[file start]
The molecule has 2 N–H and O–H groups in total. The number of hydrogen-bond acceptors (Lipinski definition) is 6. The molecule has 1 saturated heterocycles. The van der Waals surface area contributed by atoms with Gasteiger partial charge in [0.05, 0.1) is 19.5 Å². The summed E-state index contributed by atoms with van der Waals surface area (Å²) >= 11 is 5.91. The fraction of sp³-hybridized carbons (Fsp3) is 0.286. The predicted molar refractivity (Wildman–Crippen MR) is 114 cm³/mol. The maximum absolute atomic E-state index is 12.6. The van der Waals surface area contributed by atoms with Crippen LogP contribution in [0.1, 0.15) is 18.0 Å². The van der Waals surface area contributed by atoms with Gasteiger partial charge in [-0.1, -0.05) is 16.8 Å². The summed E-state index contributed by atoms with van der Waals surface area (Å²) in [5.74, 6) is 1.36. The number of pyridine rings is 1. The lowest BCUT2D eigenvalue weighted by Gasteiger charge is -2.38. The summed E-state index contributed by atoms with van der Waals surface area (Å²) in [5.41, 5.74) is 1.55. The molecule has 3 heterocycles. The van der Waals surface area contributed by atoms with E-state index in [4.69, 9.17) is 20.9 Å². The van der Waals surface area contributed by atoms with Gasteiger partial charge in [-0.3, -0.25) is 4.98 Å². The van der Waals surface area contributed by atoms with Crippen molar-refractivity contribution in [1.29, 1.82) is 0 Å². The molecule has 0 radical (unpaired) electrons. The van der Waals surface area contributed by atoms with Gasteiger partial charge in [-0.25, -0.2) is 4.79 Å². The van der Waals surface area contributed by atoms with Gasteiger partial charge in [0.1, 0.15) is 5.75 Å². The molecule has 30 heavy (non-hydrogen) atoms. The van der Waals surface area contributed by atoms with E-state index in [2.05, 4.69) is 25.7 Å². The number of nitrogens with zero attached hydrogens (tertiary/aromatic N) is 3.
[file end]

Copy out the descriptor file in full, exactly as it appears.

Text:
The molecule has 2 N–H and O–H groups in total. The number of hydrogen-bond acceptors (Lipinski definition) is 6. The molecule has 1 saturated heterocycles. The van der Waals surface area contributed by atoms with Gasteiger partial charge in [0.05, 0.1) is 19.5 Å². The summed E-state index contributed by atoms with van der Waals surface area (Å²) >= 11 is 5.91. The fraction of sp³-hybridized carbons (Fsp3) is 0.286. The predicted molar refractivity (Wildman–Crippen MR) is 114 cm³/mol. The maximum absolute atomic E-state index is 12.6. The van der Waals surface area contributed by atoms with Crippen LogP contribution in [0.1, 0.15) is 18.0 Å². The van der Waals surface area contributed by atoms with Gasteiger partial charge in [-0.1, -0.05) is 16.8 Å². The summed E-state index contributed by atoms with van der Waals surface area (Å²) in [5.74, 6) is 1.36. The number of pyridine rings is 1. The lowest BCUT2D eigenvalue weighted by Gasteiger charge is -2.38. The summed E-state index contributed by atoms with van der Waals surface area (Å²) in [5.41, 5.74) is 1.55. The molecule has 3 heterocycles. The van der Waals surface area contributed by atoms with E-state index in [4.69, 9.17) is 20.9 Å². The van der Waals surface area contributed by atoms with Gasteiger partial charge in [-0.3, -0.25) is 4.98 Å². The van der Waals surface area contributed by atoms with Crippen molar-refractivity contribution in [1.29, 1.82) is 0 Å². The molecule has 0 radical (unpaired) electrons. The van der Waals surface area contributed by atoms with Gasteiger partial charge in [-0.25, -0.2) is 4.79 Å². The van der Waals surface area contributed by atoms with Gasteiger partial charge in [0.1, 0.15) is 5.75 Å². The molecule has 30 heavy (non-hydrogen) atoms. The van der Waals surface area contributed by atoms with E-state index in [2.05, 4.69) is 25.7 Å². The number of nitrogens with zero attached hydrogens (tertiary/aromatic N) is 3.